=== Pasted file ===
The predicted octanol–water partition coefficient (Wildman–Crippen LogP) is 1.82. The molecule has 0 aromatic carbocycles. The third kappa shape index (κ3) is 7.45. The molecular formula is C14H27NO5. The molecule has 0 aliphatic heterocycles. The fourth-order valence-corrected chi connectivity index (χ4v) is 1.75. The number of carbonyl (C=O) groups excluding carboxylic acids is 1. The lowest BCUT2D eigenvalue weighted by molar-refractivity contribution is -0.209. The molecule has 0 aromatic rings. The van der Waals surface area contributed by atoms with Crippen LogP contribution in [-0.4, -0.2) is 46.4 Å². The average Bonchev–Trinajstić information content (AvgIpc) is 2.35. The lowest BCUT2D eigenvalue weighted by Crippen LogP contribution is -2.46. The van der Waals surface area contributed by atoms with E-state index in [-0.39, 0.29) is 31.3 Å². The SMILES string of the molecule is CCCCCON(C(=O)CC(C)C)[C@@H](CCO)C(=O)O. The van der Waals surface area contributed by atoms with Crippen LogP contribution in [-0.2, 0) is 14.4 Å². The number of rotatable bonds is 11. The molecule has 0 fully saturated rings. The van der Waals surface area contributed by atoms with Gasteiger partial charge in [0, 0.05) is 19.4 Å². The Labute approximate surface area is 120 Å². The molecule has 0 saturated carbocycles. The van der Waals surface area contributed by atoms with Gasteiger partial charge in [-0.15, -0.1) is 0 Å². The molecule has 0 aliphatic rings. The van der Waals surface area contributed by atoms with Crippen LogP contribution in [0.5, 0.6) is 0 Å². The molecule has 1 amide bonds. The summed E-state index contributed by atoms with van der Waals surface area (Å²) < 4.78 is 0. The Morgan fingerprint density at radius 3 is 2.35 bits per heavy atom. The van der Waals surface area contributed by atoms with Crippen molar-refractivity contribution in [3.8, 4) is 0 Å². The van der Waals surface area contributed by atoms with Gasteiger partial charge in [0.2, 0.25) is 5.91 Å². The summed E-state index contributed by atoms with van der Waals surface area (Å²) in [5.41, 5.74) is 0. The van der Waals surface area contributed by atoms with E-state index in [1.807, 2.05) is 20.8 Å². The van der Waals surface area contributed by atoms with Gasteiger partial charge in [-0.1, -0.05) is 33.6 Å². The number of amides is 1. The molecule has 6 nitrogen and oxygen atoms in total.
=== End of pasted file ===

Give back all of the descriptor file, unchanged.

The predicted octanol–water partition coefficient (Wildman–Crippen LogP) is 1.82. The molecule has 0 aromatic carbocycles. The third kappa shape index (κ3) is 7.45. The molecular formula is C14H27NO5. The molecule has 0 aliphatic heterocycles. The fourth-order valence-corrected chi connectivity index (χ4v) is 1.75. The number of carbonyl (C=O) groups excluding carboxylic acids is 1. The lowest BCUT2D eigenvalue weighted by molar-refractivity contribution is -0.209. The molecule has 0 aromatic rings. The van der Waals surface area contributed by atoms with Crippen LogP contribution in [-0.4, -0.2) is 46.4 Å². The average Bonchev–Trinajstić information content (AvgIpc) is 2.35. The lowest BCUT2D eigenvalue weighted by Crippen LogP contribution is -2.46. The van der Waals surface area contributed by atoms with E-state index in [-0.39, 0.29) is 31.3 Å². The SMILES string of the molecule is CCCCCON(C(=O)CC(C)C)[C@@H](CCO)C(=O)O. The van der Waals surface area contributed by atoms with Crippen LogP contribution in [-0.2, 0) is 14.4 Å². The number of rotatable bonds is 11. The molecule has 0 fully saturated rings. The van der Waals surface area contributed by atoms with Gasteiger partial charge in [0, 0.05) is 19.4 Å². The Labute approximate surface area is 120 Å². The molecule has 0 saturated carbocycles. The van der Waals surface area contributed by atoms with Gasteiger partial charge in [-0.15, -0.1) is 0 Å². The molecule has 0 aliphatic rings. The van der Waals surface area contributed by atoms with Crippen LogP contribution in [0.5, 0.6) is 0 Å². The molecule has 1 amide bonds. The summed E-state index contributed by atoms with van der Waals surface area (Å²) < 4.78 is 0. The Morgan fingerprint density at radius 3 is 2.35 bits per heavy atom. The van der Waals surface area contributed by atoms with Crippen molar-refractivity contribution in [3.8, 4) is 0 Å². The van der Waals surface area contributed by atoms with Gasteiger partial charge in [0.2, 0.25) is 5.91 Å². The summed E-state index contributed by atoms with van der Waals surface area (Å²) in [5.41, 5.74) is 0. The van der Waals surface area contributed by atoms with E-state index in [1.807, 2.05) is 20.8 Å². The van der Waals surface area contributed by atoms with Gasteiger partial charge in [-0.1, -0.05) is 33.6 Å². The number of amides is 1. The molecule has 6 nitrogen and oxygen atoms in total.